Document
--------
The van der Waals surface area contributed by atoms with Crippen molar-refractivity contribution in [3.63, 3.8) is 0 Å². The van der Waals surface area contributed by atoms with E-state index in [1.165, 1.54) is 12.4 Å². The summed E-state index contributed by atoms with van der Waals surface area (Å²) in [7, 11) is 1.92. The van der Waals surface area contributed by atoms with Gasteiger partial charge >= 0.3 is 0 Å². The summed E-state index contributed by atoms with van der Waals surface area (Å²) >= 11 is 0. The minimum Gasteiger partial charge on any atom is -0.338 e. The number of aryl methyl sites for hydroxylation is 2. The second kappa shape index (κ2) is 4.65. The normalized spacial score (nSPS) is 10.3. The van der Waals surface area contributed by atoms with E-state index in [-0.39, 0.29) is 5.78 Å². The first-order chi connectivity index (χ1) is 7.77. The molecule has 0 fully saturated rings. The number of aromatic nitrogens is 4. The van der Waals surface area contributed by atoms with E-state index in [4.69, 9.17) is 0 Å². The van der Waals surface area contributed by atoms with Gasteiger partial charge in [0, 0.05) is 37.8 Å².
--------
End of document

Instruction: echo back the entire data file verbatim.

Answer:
The van der Waals surface area contributed by atoms with Crippen molar-refractivity contribution in [3.63, 3.8) is 0 Å². The van der Waals surface area contributed by atoms with E-state index in [1.165, 1.54) is 12.4 Å². The summed E-state index contributed by atoms with van der Waals surface area (Å²) in [7, 11) is 1.92. The van der Waals surface area contributed by atoms with Gasteiger partial charge >= 0.3 is 0 Å². The summed E-state index contributed by atoms with van der Waals surface area (Å²) >= 11 is 0. The minimum Gasteiger partial charge on any atom is -0.338 e. The number of aryl methyl sites for hydroxylation is 2. The second kappa shape index (κ2) is 4.65. The normalized spacial score (nSPS) is 10.3. The van der Waals surface area contributed by atoms with E-state index in [-0.39, 0.29) is 5.78 Å². The first-order chi connectivity index (χ1) is 7.77. The molecule has 0 fully saturated rings. The number of aromatic nitrogens is 4. The van der Waals surface area contributed by atoms with E-state index in [4.69, 9.17) is 0 Å². The van der Waals surface area contributed by atoms with Gasteiger partial charge in [0, 0.05) is 37.8 Å².